Soloist injects Welsh note into Proms finale

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The Independent Online
IT WAS either high jinks in keeping with the raucous tradition of The Last Night of the Proms on BBC 2 or it was a political statement of Welsh nationalism instead of the normal outburst of English patriotism.

Bryn Terfel, the Welsh singer, strode on to the stage of the Royal Albert Hall to sing Rule Britannia dressed in his country's colours, a Welsh flag attached to his rugby shirt, and a red cuddly dragon and rugby ball clutched to his breast, ensuring his place in the folklore of the Proms.

The bass-baritone managed to upstage the dress worn by the singer Sarah Walker in 1989, which transformed her into a human Union Jack, and went several stages further than Welsh mezzo-soprano Della Jones, who sported a gleaming Welsh dragon during her Last Night performance last year. Whether he will achieve the same notoriety as the woman member of the audience who bared her bottom from the box during a Proms concert in 1977, only time will tell.

Terfel was only the third man to be invited to sing Rule Britannia at the traditionally boisterous flag-waving Last Night. It is usually performed by a woman.

Terfel, 28, a burly 6ft 2in soloist and son of a farmer from Pantglas, on the western slopes of Snowdon, was undeterred by a lone heckler. He sang the penultimate verse in Welsh and, as the music soared to its triumphant finale, kicked his rugby ball into the audience. Among the sea of Union flags in the auditorium were two Welsh flags, their owners frantically waving their support.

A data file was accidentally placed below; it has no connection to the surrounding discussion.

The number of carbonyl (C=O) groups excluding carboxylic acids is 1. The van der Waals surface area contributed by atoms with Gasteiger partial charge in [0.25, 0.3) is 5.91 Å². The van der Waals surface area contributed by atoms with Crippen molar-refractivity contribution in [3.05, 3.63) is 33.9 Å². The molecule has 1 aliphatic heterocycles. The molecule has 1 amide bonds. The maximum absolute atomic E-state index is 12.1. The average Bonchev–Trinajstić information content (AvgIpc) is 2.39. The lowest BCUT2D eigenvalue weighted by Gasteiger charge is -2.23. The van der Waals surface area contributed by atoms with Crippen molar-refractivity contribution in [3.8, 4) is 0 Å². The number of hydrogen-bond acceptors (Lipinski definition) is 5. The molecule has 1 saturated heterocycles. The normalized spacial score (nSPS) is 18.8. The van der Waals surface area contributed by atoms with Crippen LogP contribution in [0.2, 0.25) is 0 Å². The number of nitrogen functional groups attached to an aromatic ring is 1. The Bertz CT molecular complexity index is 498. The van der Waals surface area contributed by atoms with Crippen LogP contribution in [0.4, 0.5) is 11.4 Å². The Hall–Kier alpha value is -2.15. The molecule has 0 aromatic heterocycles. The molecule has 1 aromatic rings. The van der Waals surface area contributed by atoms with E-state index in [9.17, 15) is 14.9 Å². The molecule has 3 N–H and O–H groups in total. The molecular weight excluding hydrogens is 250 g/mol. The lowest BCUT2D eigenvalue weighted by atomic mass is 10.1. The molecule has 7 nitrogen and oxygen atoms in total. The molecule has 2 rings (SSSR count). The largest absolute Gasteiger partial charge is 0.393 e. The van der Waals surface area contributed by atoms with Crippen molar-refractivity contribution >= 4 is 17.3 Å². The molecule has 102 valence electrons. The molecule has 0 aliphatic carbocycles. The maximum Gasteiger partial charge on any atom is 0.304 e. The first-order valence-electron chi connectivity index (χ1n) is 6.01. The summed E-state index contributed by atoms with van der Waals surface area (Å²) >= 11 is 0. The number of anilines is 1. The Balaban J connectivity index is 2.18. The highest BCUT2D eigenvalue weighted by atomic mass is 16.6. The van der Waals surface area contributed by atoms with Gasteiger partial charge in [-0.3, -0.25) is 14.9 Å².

In Wales his countrymen watched with pride. Daffyd Wigley, president of Plaid Cymru, said: 'The Proms are meant to be fun. Bryn is a singer of such calibre and exuberance, he entered into the spirit of the night.

'We are all very proud of him here. We know him well. I went to school with his mother.

'You would have to be pretty strait- laced to find his antics with the rugby ball remotely offensive. The fellow in the audience who caught it certainly looked pleased with himself.'

At the BBC, Terfel's interpretation of the jingoistic rabble-rouser on Saturday, the last night of the 100th season of the Proms, was also received with good humour.

'The crowd was delighted,' said a spokeswoman. 'He kicked the rugby ball gently. It was the Proms equivalent to Bruce Springsteen throwing his bandana into the audience.'

Referring to his outfit and the dragon, which was wearing a Manchester United football cap, she added: 'He is clearly a man with divided loyalties.'

The Welshman is achieving international status as an opera singer. Described by one critic as a Welsh Meatloaf, of late he has been incapable of turning in a dull performance. A recent success was as Figaro at the Royal Opera House in April.

The 100th season of the Proms was the most popular so far, with average attendance of 86.4 per cent.

Review, page 19

(Photograph omitted)

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